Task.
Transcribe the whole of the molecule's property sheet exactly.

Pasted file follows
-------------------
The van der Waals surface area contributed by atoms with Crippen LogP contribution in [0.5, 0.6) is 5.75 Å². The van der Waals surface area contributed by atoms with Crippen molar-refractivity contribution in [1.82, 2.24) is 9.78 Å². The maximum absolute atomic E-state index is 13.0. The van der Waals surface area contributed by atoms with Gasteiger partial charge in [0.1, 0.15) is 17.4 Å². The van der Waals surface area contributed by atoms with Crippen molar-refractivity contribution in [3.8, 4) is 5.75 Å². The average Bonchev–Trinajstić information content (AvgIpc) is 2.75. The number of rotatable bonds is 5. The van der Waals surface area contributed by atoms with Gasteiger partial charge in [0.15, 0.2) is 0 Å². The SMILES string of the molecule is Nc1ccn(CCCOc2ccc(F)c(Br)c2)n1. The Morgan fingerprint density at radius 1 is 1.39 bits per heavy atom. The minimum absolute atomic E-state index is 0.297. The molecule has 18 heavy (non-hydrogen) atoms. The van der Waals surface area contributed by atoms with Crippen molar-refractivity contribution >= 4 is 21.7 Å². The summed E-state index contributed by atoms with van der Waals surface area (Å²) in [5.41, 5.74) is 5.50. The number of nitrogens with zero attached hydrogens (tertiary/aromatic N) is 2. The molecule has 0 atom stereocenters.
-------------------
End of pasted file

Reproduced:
The van der Waals surface area contributed by atoms with Crippen LogP contribution in [0.5, 0.6) is 5.75 Å². The van der Waals surface area contributed by atoms with Crippen molar-refractivity contribution in [1.82, 2.24) is 9.78 Å². The maximum absolute atomic E-state index is 13.0. The van der Waals surface area contributed by atoms with Gasteiger partial charge in [0.1, 0.15) is 17.4 Å². The van der Waals surface area contributed by atoms with Crippen molar-refractivity contribution in [3.8, 4) is 5.75 Å². The average Bonchev–Trinajstić information content (AvgIpc) is 2.75. The number of rotatable bonds is 5. The van der Waals surface area contributed by atoms with Gasteiger partial charge in [0.15, 0.2) is 0 Å². The SMILES string of the molecule is Nc1ccn(CCCOc2ccc(F)c(Br)c2)n1. The Morgan fingerprint density at radius 1 is 1.39 bits per heavy atom. The minimum absolute atomic E-state index is 0.297. The molecule has 18 heavy (non-hydrogen) atoms. The van der Waals surface area contributed by atoms with Crippen molar-refractivity contribution >= 4 is 21.7 Å². The summed E-state index contributed by atoms with van der Waals surface area (Å²) in [5.41, 5.74) is 5.50. The number of nitrogens with zero attached hydrogens (tertiary/aromatic N) is 2. The molecule has 0 atom stereocenters.